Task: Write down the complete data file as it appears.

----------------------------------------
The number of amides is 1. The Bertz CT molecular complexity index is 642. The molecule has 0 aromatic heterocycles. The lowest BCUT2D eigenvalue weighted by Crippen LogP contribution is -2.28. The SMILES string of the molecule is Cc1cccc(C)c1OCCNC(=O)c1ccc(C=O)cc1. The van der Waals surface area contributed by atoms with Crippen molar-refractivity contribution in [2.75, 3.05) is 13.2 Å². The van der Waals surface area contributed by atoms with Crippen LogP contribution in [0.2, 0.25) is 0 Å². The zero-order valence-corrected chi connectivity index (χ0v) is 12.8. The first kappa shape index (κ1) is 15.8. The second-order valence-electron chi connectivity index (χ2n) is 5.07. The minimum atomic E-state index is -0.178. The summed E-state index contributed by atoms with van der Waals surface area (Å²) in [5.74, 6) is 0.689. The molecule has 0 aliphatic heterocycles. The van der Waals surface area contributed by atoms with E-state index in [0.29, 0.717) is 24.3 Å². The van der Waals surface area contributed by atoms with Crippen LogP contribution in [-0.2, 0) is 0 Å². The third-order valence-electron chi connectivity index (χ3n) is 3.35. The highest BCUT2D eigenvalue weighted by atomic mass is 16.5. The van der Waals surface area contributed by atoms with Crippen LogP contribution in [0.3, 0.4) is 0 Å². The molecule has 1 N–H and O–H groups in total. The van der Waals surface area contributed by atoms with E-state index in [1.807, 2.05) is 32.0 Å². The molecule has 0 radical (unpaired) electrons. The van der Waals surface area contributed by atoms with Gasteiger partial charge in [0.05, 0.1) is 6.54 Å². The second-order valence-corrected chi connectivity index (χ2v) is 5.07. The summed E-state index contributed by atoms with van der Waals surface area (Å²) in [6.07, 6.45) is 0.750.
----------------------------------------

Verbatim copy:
The number of amides is 1. The Bertz CT molecular complexity index is 642. The molecule has 0 aromatic heterocycles. The lowest BCUT2D eigenvalue weighted by Crippen LogP contribution is -2.28. The SMILES string of the molecule is Cc1cccc(C)c1OCCNC(=O)c1ccc(C=O)cc1. The van der Waals surface area contributed by atoms with Crippen molar-refractivity contribution in [2.75, 3.05) is 13.2 Å². The van der Waals surface area contributed by atoms with Crippen LogP contribution in [0.2, 0.25) is 0 Å². The zero-order valence-corrected chi connectivity index (χ0v) is 12.8. The first kappa shape index (κ1) is 15.8. The second-order valence-electron chi connectivity index (χ2n) is 5.07. The minimum atomic E-state index is -0.178. The summed E-state index contributed by atoms with van der Waals surface area (Å²) in [5.74, 6) is 0.689. The molecule has 0 aliphatic heterocycles. The van der Waals surface area contributed by atoms with E-state index in [0.29, 0.717) is 24.3 Å². The van der Waals surface area contributed by atoms with Crippen LogP contribution in [-0.2, 0) is 0 Å². The third-order valence-electron chi connectivity index (χ3n) is 3.35. The highest BCUT2D eigenvalue weighted by atomic mass is 16.5. The van der Waals surface area contributed by atoms with Crippen LogP contribution in [0.3, 0.4) is 0 Å². The molecule has 1 N–H and O–H groups in total. The van der Waals surface area contributed by atoms with E-state index in [1.807, 2.05) is 32.0 Å². The molecule has 0 radical (unpaired) electrons. The van der Waals surface area contributed by atoms with Gasteiger partial charge in [0.05, 0.1) is 6.54 Å². The second-order valence-corrected chi connectivity index (χ2v) is 5.07. The summed E-state index contributed by atoms with van der Waals surface area (Å²) in [6.07, 6.45) is 0.750.